Conservatives are not the only party to have more than one strand, but the prospect of losing is putting their problems into sharper relief. Barring a really bizarre set of circumstances they cannot win on 30%.

    @ Guymonde
    ““Do you know a builders merchant where we
    Can buy 30 cubits of gopher wood.LOL.”

    I expect you can check it electronically, but my guess would have been The Ragged-trousered Philanthropists – but LOL was probably not a current expression in those days?

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  22. What is the definition of a “baby boomer”. It seems to be applied to people born just after the War; in the 60s, in the 70s, in the 80s……? Are we all “baby boomers” or is there some definitive definition?

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  23. @ChrisLane1945

    I trust AFC Bournemouth will see off the wounded Liverpool team next week after my beloved Villa gave them a fearful mauling at Anfield yesterday. We were denied a victory in the end by the gymnast come footballer otherwise known as Luis Suarez. His disgraceful dive in front of the Kop, combined with the referee’s supine obedience in doing what was demanded of him, allowed the Reds to claim an undeserved point.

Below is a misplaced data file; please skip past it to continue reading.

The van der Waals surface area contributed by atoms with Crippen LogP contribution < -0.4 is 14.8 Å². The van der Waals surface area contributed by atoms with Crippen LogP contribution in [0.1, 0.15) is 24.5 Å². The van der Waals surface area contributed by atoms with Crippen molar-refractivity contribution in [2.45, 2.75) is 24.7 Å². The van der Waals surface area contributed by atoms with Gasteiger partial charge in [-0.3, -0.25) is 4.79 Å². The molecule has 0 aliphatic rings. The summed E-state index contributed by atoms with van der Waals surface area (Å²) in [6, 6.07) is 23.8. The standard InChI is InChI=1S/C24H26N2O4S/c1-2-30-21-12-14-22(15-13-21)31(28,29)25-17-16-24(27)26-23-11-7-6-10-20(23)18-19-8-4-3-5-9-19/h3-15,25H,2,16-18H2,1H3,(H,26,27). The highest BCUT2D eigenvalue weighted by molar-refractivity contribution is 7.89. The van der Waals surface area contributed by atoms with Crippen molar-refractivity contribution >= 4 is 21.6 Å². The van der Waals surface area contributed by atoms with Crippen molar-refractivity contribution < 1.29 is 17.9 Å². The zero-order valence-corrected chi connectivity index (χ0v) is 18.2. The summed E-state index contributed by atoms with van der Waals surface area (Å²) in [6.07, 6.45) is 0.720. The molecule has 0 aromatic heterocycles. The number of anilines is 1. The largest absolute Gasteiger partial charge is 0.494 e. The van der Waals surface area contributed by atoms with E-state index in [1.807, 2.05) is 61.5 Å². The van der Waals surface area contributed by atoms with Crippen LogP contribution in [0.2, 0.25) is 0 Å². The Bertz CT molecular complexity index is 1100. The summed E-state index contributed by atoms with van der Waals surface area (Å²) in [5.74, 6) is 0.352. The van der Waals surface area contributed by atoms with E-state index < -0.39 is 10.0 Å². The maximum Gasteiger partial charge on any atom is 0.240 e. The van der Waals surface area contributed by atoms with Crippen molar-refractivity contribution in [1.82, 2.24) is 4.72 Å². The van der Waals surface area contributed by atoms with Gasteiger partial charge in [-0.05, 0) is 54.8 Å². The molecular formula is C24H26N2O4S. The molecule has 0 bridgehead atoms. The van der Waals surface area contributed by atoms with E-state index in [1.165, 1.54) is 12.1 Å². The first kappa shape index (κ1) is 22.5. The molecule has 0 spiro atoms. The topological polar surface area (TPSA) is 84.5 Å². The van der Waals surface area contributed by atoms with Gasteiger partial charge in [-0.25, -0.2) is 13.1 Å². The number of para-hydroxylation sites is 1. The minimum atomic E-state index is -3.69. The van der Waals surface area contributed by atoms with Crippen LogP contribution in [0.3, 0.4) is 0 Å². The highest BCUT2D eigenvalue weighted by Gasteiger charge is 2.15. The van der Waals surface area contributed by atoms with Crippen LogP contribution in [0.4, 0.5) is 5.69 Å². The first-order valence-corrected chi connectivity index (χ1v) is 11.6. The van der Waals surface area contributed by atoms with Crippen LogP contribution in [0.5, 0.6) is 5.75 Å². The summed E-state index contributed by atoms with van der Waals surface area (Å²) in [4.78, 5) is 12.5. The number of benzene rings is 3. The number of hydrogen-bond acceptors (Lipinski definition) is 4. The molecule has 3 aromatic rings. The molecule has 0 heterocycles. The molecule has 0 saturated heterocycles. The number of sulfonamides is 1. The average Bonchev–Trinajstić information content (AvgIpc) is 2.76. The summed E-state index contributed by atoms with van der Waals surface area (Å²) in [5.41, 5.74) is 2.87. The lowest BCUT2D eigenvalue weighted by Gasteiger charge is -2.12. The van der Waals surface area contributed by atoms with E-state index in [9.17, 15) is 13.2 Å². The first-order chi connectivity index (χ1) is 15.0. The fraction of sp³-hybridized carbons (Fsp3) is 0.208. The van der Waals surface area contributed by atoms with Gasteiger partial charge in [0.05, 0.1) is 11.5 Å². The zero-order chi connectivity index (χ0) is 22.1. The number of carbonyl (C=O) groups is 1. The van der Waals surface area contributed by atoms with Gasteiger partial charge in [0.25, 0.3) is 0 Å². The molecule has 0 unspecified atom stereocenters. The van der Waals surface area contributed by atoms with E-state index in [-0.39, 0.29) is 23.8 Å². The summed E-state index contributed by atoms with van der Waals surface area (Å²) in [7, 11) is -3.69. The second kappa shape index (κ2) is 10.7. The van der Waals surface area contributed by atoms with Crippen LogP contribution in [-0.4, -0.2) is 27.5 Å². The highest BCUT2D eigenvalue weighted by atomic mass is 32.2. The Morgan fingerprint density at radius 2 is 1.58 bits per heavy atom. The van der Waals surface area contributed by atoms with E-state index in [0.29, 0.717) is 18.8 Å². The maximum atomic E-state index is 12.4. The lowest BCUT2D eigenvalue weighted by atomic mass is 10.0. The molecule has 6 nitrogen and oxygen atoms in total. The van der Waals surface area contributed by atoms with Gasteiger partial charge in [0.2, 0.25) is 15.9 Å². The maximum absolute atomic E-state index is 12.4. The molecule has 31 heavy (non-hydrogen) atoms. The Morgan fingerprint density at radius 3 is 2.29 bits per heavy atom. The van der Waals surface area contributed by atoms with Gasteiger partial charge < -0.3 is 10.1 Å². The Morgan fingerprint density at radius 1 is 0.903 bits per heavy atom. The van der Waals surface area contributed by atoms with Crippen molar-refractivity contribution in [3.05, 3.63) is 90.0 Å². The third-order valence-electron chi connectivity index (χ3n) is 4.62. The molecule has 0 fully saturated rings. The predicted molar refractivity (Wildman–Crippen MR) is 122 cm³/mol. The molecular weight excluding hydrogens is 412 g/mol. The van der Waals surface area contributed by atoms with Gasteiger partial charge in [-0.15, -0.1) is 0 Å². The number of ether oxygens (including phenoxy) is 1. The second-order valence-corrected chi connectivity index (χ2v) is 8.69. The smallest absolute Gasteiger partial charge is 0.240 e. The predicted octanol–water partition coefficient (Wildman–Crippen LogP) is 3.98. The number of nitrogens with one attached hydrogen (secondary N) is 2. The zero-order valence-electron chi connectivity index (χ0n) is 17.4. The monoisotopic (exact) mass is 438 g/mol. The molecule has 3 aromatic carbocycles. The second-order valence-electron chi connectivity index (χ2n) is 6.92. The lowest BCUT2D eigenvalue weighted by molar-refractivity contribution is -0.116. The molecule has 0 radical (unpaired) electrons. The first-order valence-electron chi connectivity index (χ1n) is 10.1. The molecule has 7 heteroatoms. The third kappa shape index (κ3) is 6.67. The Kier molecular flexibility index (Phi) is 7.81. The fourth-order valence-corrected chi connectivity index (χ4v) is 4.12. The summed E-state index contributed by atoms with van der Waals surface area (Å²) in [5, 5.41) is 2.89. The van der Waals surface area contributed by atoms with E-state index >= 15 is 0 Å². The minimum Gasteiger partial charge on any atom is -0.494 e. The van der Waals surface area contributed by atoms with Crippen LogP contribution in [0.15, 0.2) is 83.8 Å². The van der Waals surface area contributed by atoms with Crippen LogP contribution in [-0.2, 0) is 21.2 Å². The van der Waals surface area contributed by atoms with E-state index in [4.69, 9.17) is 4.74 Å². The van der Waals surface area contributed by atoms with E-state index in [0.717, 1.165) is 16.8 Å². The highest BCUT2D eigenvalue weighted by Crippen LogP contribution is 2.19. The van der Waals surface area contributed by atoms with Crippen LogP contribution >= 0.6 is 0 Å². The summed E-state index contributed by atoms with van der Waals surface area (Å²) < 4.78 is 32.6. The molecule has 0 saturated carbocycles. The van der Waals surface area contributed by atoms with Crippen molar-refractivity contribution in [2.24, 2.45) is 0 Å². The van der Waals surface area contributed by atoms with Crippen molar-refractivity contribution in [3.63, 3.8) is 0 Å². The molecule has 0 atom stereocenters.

Not than I’m biased or anything. lol

    Anyway, good luck to the Cherries next week.

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  24. Norbold

    It comes from the US and it covers the period from the war to the mid 60s – I think anyone at 50-70ish is considered a ‘boomer’.

    I think the whole area is one where there is a lot of discussion though.

    To me it really covers the free healthcare, final salary pension, social housing, free university etc generation.

    In my mid-40s now I benefited from some of this and not others. I think the generation below me has only the free healthcare left and that is being undermined.

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  25. So much for the Lib Dem bounce in those other polls like populus and ICM.

    How can the Lib Dem and UKIP support be SO different?

    The methodology has to completely suspect considering that UKIP support and Lib Dem support is so much higher and lower (respectively) with all the other pollsters. 9% vs 19% that is a huge, huge difference.

    Still, the ICM results give the guardian plenty to headline about…..

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  26. JOHN PILGRIM

    @”“The Times” first leader on Saturday 18 Jan is worth a read on this for a number of reasons. It acknowledges that it can no longer be said that EM “stands for nothing” ”